Safety of Viaskin Peanut Patch Therapy Improved Over 3-Year Study


In a video presentation at the annual American College of Allergy, Asthma and Immunology (ACAAI) meeting held in New Orleans last week, Dr Terri Brown-Whitehorn of Children’s Hospital of Philadelphia provided a 3-year retrospective of the safety of Viaskin Peanut gleaned from the REALISE safety study.

Viaskin Peanut is the first therapeutic submitted for approval to the US Food and Drug Administration (FDA) by DBV technologies, a biopharma company headquartered in Montrouge, France. The treatment consists of a series of quarter-sized patches containing 250μg of peanut protein — equivalent to about 1/1000 of a peanut — that are placed on various locations on the back to minimize local irritation. The company also has Viaskin therapies for milk and egg in their pipeline.

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Expected approval of Viaskin Peanut by the FDA has been delayed pending tests of a redesign of the patch that addresses adhesion issues the agency found concerning.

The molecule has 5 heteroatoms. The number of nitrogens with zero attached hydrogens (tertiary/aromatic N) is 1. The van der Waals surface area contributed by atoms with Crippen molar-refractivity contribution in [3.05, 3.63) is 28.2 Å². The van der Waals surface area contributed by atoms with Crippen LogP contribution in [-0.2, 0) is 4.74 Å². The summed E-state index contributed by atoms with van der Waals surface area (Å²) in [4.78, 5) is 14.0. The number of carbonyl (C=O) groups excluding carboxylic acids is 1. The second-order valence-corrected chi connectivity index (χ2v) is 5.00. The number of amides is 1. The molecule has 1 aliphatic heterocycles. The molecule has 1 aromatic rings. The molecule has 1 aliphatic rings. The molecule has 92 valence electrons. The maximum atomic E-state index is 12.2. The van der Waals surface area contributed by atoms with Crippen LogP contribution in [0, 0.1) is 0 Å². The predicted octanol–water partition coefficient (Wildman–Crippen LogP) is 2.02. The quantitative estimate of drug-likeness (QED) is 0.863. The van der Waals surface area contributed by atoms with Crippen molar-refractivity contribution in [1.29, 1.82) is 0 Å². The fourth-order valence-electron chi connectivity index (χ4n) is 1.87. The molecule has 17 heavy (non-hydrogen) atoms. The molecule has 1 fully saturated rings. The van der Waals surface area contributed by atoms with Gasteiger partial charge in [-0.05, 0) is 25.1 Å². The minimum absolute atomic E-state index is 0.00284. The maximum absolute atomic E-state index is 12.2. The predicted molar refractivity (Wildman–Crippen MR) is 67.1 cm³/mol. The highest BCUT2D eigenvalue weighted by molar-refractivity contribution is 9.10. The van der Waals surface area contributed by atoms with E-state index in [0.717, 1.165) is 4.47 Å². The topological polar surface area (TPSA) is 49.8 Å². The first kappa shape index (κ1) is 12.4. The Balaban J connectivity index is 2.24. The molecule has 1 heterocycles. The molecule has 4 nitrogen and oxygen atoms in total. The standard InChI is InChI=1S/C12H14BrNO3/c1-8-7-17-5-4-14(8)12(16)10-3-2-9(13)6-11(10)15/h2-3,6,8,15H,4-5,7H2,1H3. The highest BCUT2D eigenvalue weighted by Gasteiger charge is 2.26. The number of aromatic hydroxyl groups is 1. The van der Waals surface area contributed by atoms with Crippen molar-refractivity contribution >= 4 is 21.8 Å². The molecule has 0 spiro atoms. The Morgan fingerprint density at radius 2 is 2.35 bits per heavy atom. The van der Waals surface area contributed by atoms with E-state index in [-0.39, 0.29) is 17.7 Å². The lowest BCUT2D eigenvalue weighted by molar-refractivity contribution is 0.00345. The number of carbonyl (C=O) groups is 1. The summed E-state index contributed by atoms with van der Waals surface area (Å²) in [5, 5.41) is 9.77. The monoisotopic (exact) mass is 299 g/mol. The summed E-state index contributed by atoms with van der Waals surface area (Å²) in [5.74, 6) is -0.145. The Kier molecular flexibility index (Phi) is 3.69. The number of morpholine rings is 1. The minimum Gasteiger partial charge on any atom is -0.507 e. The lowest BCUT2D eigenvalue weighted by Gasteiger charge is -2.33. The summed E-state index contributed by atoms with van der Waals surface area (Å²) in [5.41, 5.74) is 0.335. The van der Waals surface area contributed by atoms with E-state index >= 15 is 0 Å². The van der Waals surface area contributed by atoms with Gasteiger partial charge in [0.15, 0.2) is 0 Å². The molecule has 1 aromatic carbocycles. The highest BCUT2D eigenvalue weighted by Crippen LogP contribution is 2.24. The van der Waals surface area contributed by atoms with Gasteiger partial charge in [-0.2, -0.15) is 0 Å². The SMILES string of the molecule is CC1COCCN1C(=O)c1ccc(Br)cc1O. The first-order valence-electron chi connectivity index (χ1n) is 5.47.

The 3-year REALIZE study, announced on August 1, 2016, was designed to investigate the use and safety of Viaskin Peanut in routine clinical practice including its use in patients with a history of severe anaphylaxis.

REALIZE enrolled 393 children with a mean age of 7 in a six-month randomized, placebo-controlled phase. All participants — except one child from the placebo group — went on to open-label treatment with the active patch through year 3.

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During the first year, 91% experienced adverse effects (AEs) deemed treatment-related with 11.5% suffering reactions categorized as severe and 60.5% suffering reactions categorized as moderate.

But during year 2, rates of moderate and severe AEs dropped by half (34.5% and 4.9%, respectively) and fell even further in year 3 (23.9% and 0.9%, respectively).

Mild reactions to the therapy remained relatively common in year 3, suffered by 73.5% of the participants.

Over the three-year trial, 17 cases of anaphylaxis stemming from the therapy were recorded in 16 individuals, although none were deemed severe. Three discontinued the therapy including one participant that did not suffer anaphylaxis.

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14 participants who had a history of anaphylaxis prior to the study did not appear to have a greater risk for suffering anaphylaxis from the treatment.

Over the course of the study, the discontinuation rate was less than 1% with 2.3% requiring epinephrine.

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Dave Bloom
Dave Bloom
Dave Bloom is CEO and "Blogger in Chief" of

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